20 Product Designer Interview Questions (and Answers to Listen for)

Selling a product is all about really understanding your customer and getting to the heart of what they want. A Product Designer is responsible for creating products that appeal to the customer, are easy to use and meet the market's exact needs at that exact moment.

When interviewing for a Product Designer position, it’s important to vet candidates with fair and specific interview questions during the hiring process. You want to assess their technical skills and ability to think creatively and solve problems so you can hire the right person for the job. 💪

Check out these top Product Designer interview questions to ask a candidate in your next job interview. We’ll start with some general questions and then get into some even more specific queries for Product Designers.

<div class="inpage-callout-container"><p class="inpage-banner-text">💡 Remember: A Product Designer job interview is a two-way street. While you need to get to know the candidate to make a hiring decision, it’s helpful to remind yourself that your candidate is also interviewing you about your company. Be ready to answer candidates’ questions and share helpful information that’d get them excited about working on your team.</p></div>

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<h2 class="h2-small">1. What are you most passionate about in life?</h2>

First is a simple question to break the ice 🧊 and get to know your candidate a bit better. Don't go too deep into their personal life, but try to get a feel for who they are outside of work. Who knows? You might even find some common ground! This question will help the interviewee open up and feel more comfortable talking to you—that can often lead to the best kind of interview with the best outcome!

Listen for: Whether the candidate is able to articulate their passions and if those passions align with the company's values. They shouldn't have to think too hard about this answer. A real passion should come naturally to them.

<h2 class="h2-small">2. What would you say is your biggest motivation at work?</h2>

Money? Recognition? Creative expression? Knowing your candidate's motivators can help you understand what makes them tick and whether or not they would be a good fit for your company. This question can also lead to some interesting discussions about what it means to be driven or what kinds of things can drive a team member at work.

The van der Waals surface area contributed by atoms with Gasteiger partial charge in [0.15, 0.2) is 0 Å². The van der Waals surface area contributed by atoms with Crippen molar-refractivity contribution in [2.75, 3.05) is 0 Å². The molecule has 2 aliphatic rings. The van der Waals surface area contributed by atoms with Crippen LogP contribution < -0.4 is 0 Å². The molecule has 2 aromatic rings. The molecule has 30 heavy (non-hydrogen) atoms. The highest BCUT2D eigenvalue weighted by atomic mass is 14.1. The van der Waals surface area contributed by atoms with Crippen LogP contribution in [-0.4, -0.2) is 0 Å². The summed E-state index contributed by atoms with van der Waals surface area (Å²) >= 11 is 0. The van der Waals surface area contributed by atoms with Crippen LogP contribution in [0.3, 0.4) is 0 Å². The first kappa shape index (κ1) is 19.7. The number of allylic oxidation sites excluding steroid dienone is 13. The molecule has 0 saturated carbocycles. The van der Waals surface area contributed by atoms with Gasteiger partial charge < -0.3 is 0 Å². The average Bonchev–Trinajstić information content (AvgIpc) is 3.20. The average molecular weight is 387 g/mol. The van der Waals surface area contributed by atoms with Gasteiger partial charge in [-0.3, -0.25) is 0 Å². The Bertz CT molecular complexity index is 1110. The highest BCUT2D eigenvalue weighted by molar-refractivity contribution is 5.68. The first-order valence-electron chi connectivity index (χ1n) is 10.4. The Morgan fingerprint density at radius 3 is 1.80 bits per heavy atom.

Listen for: Try not to pass an immediate judgment when listening to their answer. At the end of the day, everyone needs to make a living and provide for their families (and themselves!).

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<h2 class="h2-small">3.What’s your preferred working style?</h2>

Does the candidate prefer to work independently or are they all about teamwork? Product design is a collaborative process, so it's best to work with someone comfortable working on a team. That being said, there will be times when your candidate will need to work alone and they should know how to do so productively.

Listen for: An excellent answer to this question would include the word "flexibility," as in "I'm flexible and can work either alone or on a team, depending on the situation."

<h2 class="h2-small">4. What values do you look for in a company you’re considering joining?</h2>

You want a clear understanding of what your candidate is looking for. After all, the more aligned they are with your company values, the more likely they are to thrive at work”. If your company values differ from the candidate's, that's not necessarily a deal-breaker. However, it’s helpful to be aware of any potential mismatches so that you can address them head-on during the interview.

Listen for: Whether this candidate knows what they want and whether or not your company can provide it. If they seem to be just looking for a paycheck, they might not be as committed to the company's success as you’d hope.